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INTER-LINK COMMUNICATION

JUAN RODRIGUEZ

1. GNSS Calibrated cross-link ranges and cross-link clocks observables are the GNSS+ observables, processed by the GNSS+ orbit and clock determination functions. It is feasible, using a single-dierence scheme with every couple of satellites a and b, to provide observation equations where orbit and clock variables are separated and only combinations of group delays aect them. In order to remove group delay eects from the orbit observation equation, a double-dierences scheme is built. However, the group delay eects of the clock observation equations can not be removed by building double-dierences. The process to derive the calibrated cross-link ranges is as follows: SV a (space vehicle a) sends a PRN (pseudorandom noise) code to SV b at time tpa . PRN code is modulated onto carrier fs . Almost simultaneously, SV b sends the PRN code to SV a at time tpb . The PRN code is also modulated onto carrier fs . Both space vehicles send their last chip at a time tmax after their rst transmission; tpa + tmax and tpb + tmax . The rst chip start transition of each space vehicle is received by the other space vehicle at time tpb + tpb in case of the SV a and at time tpa + tpa in case of the SV b . The reception of the last chip end transition takes place at a time tmax after the reception of the rst chip start transition. It must to be borne in mind that the PRN is common to all satellite pairs, that only satellite pairs with a propagation time above 50 ms are considered, that the space vehicles can not transmit and receive at the same time and that the tracking of the received signal is very accurate. The derived pseudo range observables by both space vehicles, obey the following observation equations:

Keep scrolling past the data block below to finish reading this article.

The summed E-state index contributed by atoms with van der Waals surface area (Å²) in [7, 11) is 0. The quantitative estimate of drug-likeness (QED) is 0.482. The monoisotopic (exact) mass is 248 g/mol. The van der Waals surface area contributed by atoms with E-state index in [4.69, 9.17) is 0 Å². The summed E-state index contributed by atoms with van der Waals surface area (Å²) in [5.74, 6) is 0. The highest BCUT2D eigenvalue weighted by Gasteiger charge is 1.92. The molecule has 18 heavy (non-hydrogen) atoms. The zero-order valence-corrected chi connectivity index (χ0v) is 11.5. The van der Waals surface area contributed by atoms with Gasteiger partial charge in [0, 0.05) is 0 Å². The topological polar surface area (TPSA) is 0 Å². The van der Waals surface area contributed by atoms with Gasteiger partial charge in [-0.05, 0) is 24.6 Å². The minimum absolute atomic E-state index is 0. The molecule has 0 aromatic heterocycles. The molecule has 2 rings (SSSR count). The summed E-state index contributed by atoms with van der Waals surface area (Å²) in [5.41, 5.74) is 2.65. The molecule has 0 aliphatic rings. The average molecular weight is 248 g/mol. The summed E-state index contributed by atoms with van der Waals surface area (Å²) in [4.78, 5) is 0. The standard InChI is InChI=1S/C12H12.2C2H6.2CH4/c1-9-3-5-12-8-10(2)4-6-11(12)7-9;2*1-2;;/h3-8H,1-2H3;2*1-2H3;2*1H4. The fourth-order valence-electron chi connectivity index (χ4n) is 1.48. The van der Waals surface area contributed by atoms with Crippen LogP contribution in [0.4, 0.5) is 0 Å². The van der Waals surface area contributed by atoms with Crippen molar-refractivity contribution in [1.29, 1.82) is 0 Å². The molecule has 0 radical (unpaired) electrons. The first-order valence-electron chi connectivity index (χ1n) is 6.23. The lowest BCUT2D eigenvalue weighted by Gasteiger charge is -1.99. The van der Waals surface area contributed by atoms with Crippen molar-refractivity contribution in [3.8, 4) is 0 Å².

b b pb a (tpb + tpb + tmax ) = da (tpb + tpb + tmax ) + C (tpb + tmax ) Ca (tpb + tpb + b RX tmax ) + HT X (tpb + tmax ) Ha (tpb + tpb + tmax ) + a b (tpb + tpb + tmax ) a a pa b (tpa +tpa +tmax ) = db (tpa +tpa +tmax )+ C (tpa +tmax ) Cb (tpa +tpa + a (t + t RX b tmax ) + HT max ) Hb (tpa + tpa + tmax ) + a (tpa + tpa + tmax ) X pa 1

JUAN RODRIGUEZ

Where: d is the distance travelled by the last chip end transition of the PRN signal transmitted. C is the on board clock error. H is the code-phase signal hardware delay, within the SV payload. is the one way observable error. The original equation had ionospheric a tropospheric elements, but for what concerns the space segment, it has been decided to avoid communications that will cross the ionosphere. Rewriting the equations using the equations for the derived doppler observables by the space vehicles and considering the denition of the doppler observable, we get the observation oa b:
b a a RX a oa b = db (tp ) + C (tp tpa ) Cb (tp ) + HT X (tp ) Hb (tp ) + a (tp )

Where tp tpb + tpb + tmax .


a Each pair observations ob a and ob yields to:

An almost purely geometry observable, ogab (tp ), by means of a transformation that under the assumption of an on-board atomic frequency standard with a worst Allan variance better than 5.1013 in 100 s), and supposing that the deterministic model of the clock known a priori with an accuracy almost equal to that expected from the Galileo Ground Mission Segment, the observation ogab (tp ) turns into an o gab (tp ) observation which obeys the next equation: o gab (tp )